Serious complications and risk of re-operation after Dupuytren's disease surgery: a population-based cohort study of 121,488 patients in England.
Alser O., Craig RS., Lane JCE., Prats-Uribe A., Robinson DE., Rees JL., Prieto-Alhambra D., Furniss D.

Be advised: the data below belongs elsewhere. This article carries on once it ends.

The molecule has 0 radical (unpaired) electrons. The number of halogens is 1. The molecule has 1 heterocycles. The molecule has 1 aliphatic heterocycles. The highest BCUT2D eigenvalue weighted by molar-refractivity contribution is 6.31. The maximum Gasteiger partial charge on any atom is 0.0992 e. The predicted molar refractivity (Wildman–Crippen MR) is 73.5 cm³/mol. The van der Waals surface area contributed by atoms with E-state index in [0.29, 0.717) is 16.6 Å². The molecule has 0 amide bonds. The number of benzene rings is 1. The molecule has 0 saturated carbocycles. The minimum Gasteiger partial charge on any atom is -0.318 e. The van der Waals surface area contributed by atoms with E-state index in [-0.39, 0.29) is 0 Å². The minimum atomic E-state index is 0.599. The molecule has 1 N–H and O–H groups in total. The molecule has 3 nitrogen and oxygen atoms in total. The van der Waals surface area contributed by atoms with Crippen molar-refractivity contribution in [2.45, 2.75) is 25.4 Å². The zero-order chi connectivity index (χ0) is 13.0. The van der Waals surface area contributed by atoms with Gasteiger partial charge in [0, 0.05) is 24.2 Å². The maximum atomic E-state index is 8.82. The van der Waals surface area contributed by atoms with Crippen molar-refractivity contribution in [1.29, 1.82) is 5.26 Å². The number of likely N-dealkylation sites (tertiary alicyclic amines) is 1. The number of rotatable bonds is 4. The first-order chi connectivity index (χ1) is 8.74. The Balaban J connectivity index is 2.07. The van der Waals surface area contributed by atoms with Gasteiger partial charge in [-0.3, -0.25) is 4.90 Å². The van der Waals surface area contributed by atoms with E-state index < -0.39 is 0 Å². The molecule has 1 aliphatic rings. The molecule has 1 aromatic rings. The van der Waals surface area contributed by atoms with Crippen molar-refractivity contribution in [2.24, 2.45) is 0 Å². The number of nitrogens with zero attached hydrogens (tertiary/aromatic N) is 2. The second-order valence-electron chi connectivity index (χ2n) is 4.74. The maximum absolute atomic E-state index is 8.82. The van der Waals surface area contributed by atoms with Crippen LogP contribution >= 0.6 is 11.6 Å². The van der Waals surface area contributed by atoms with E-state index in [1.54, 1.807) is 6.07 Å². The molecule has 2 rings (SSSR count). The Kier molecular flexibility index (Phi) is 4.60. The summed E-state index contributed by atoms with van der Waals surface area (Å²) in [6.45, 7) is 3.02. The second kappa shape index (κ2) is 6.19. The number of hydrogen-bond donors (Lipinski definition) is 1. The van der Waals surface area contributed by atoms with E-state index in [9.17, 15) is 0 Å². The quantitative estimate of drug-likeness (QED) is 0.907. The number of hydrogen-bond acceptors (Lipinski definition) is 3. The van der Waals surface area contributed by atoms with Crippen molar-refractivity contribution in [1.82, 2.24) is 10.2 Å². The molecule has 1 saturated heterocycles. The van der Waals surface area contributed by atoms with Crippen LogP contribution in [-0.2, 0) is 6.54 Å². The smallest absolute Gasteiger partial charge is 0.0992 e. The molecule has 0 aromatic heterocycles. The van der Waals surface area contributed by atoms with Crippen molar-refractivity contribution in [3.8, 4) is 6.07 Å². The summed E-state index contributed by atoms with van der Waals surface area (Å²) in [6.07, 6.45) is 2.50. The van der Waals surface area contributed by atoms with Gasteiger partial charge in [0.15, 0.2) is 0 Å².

Dupuytren's disease (DD) is a common fibro-proliferative disorder of the palm. We estimated the risk of serious local and systemic complications and re-operation after DD surgery. We queried England's Hospital Episode Statistics database and included all adult DD patients who were surgically treated. A longitudinal cohort study and self-controlled case series were conducted. Between 1 April 2007 and 31 March 2017, 121,488 adults underwent 158,119 operations for DD. The cumulative incidence of 90-day serious local complications was low at 1.2% (95% CI 1.1-1.2). However, the amputation rate for re-operation by limited fasciectomy following dermofasciectomy was 8%. 90-day systemic complications were also uncommon at 0.78% (95% CI 0.74-0.83), however operations routinely performed under general or regional anaesthesia carried an increased risk of serious systemic complications such as myocardial infarction. Re-operation was lower than previous reports (33.7% for percutaneous needle fasciotomy, 19.5% for limited fasciectomy, and 18.2% for dermofasciectomy). Overall, DD surgery performed in England was safe; however, re-operation by after dermofasciectomy carries a high risk of amputation. Furthermore, whilst serious systemic complications were unusual, the data suggest that high-risk patients should undergo treatment under local anaesthesia. These data will inform better shared decision-making regarding this common condition.